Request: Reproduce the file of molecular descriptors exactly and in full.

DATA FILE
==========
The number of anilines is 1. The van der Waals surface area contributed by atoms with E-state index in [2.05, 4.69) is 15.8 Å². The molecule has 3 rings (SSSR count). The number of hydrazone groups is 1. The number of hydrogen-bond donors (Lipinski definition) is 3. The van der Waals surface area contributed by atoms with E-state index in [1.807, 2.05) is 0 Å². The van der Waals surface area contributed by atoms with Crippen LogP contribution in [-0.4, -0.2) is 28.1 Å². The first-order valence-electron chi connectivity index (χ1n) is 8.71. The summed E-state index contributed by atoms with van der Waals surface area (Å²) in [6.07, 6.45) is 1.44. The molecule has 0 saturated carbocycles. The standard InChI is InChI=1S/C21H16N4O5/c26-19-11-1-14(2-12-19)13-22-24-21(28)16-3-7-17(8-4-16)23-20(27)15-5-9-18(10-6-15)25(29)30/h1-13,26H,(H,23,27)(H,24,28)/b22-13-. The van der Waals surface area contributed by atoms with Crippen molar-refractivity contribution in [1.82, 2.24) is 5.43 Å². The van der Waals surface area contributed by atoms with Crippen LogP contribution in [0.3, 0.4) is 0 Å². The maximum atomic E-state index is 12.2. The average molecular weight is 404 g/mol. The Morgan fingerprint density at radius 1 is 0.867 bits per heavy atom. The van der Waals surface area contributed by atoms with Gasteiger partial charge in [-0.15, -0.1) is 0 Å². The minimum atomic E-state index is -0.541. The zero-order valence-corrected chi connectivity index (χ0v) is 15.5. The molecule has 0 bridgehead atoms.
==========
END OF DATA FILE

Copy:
The number of anilines is 1. The van der Waals surface area contributed by atoms with E-state index in [2.05, 4.69) is 15.8 Å². The molecule has 3 rings (SSSR count). The number of hydrazone groups is 1. The number of hydrogen-bond donors (Lipinski definition) is 3. The van der Waals surface area contributed by atoms with E-state index in [1.807, 2.05) is 0 Å². The van der Waals surface area contributed by atoms with Crippen LogP contribution in [-0.4, -0.2) is 28.1 Å². The first-order valence-electron chi connectivity index (χ1n) is 8.71. The summed E-state index contributed by atoms with van der Waals surface area (Å²) in [6.07, 6.45) is 1.44. The molecule has 0 saturated carbocycles. The standard InChI is InChI=1S/C21H16N4O5/c26-19-11-1-14(2-12-19)13-22-24-21(28)16-3-7-17(8-4-16)23-20(27)15-5-9-18(10-6-15)25(29)30/h1-13,26H,(H,23,27)(H,24,28)/b22-13-. The van der Waals surface area contributed by atoms with Crippen molar-refractivity contribution in [1.82, 2.24) is 5.43 Å². The van der Waals surface area contributed by atoms with Crippen LogP contribution in [0.3, 0.4) is 0 Å². The maximum atomic E-state index is 12.2. The average molecular weight is 404 g/mol. The Morgan fingerprint density at radius 1 is 0.867 bits per heavy atom. The van der Waals surface area contributed by atoms with Gasteiger partial charge in [-0.15, -0.1) is 0 Å². The minimum atomic E-state index is -0.541. The zero-order valence-corrected chi connectivity index (χ0v) is 15.5. The molecule has 0 bridgehead atoms.